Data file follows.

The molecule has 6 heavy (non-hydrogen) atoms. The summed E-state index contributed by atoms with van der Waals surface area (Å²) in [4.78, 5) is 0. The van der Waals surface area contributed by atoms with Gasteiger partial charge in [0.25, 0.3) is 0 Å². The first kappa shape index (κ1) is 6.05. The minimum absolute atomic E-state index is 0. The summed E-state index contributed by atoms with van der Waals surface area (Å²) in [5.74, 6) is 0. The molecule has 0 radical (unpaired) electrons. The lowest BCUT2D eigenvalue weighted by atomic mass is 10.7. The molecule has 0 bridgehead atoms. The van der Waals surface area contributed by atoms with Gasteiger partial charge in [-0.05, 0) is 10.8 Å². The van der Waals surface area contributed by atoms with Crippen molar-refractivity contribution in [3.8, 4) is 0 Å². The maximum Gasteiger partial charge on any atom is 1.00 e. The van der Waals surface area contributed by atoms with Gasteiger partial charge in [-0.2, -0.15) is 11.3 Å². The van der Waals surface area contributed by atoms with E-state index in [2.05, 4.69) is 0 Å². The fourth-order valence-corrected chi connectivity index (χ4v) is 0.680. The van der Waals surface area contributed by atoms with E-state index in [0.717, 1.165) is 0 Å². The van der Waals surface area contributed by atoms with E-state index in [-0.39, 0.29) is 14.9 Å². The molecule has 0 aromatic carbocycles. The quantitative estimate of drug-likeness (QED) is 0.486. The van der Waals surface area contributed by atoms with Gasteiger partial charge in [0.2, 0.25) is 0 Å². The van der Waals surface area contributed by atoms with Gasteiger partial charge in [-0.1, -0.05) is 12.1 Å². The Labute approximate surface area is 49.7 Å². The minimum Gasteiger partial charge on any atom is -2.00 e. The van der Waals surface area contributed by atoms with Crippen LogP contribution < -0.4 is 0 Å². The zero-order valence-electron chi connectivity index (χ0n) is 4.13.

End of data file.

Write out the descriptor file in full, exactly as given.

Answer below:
The molecule has 6 heavy (non-hydrogen) atoms. The summed E-state index contributed by atoms with van der Waals surface area (Å²) in [4.78, 5) is 0. The van der Waals surface area contributed by atoms with Gasteiger partial charge in [0.25, 0.3) is 0 Å². The first kappa shape index (κ1) is 6.05. The minimum absolute atomic E-state index is 0. The summed E-state index contributed by atoms with van der Waals surface area (Å²) in [5.74, 6) is 0. The molecule has 0 radical (unpaired) electrons. The lowest BCUT2D eigenvalue weighted by atomic mass is 10.7. The molecule has 0 bridgehead atoms. The van der Waals surface area contributed by atoms with Gasteiger partial charge in [-0.05, 0) is 10.8 Å². The van der Waals surface area contributed by atoms with Crippen molar-refractivity contribution in [3.8, 4) is 0 Å². The maximum Gasteiger partial charge on any atom is 1.00 e. The van der Waals surface area contributed by atoms with Gasteiger partial charge in [-0.2, -0.15) is 11.3 Å². The van der Waals surface area contributed by atoms with E-state index in [2.05, 4.69) is 0 Å². The fourth-order valence-corrected chi connectivity index (χ4v) is 0.680. The van der Waals surface area contributed by atoms with E-state index in [0.717, 1.165) is 0 Å². The van der Waals surface area contributed by atoms with E-state index in [-0.39, 0.29) is 14.9 Å². The molecule has 0 aromatic carbocycles. The quantitative estimate of drug-likeness (QED) is 0.486. The van der Waals surface area contributed by atoms with Gasteiger partial charge in [0.2, 0.25) is 0 Å². The van der Waals surface area contributed by atoms with Gasteiger partial charge in [-0.1, -0.05) is 12.1 Å². The Labute approximate surface area is 49.7 Å². The minimum Gasteiger partial charge on any atom is -2.00 e. The van der Waals surface area contributed by atoms with Crippen LogP contribution < -0.4 is 0 Å². The zero-order valence-electron chi connectivity index (χ0n) is 4.13.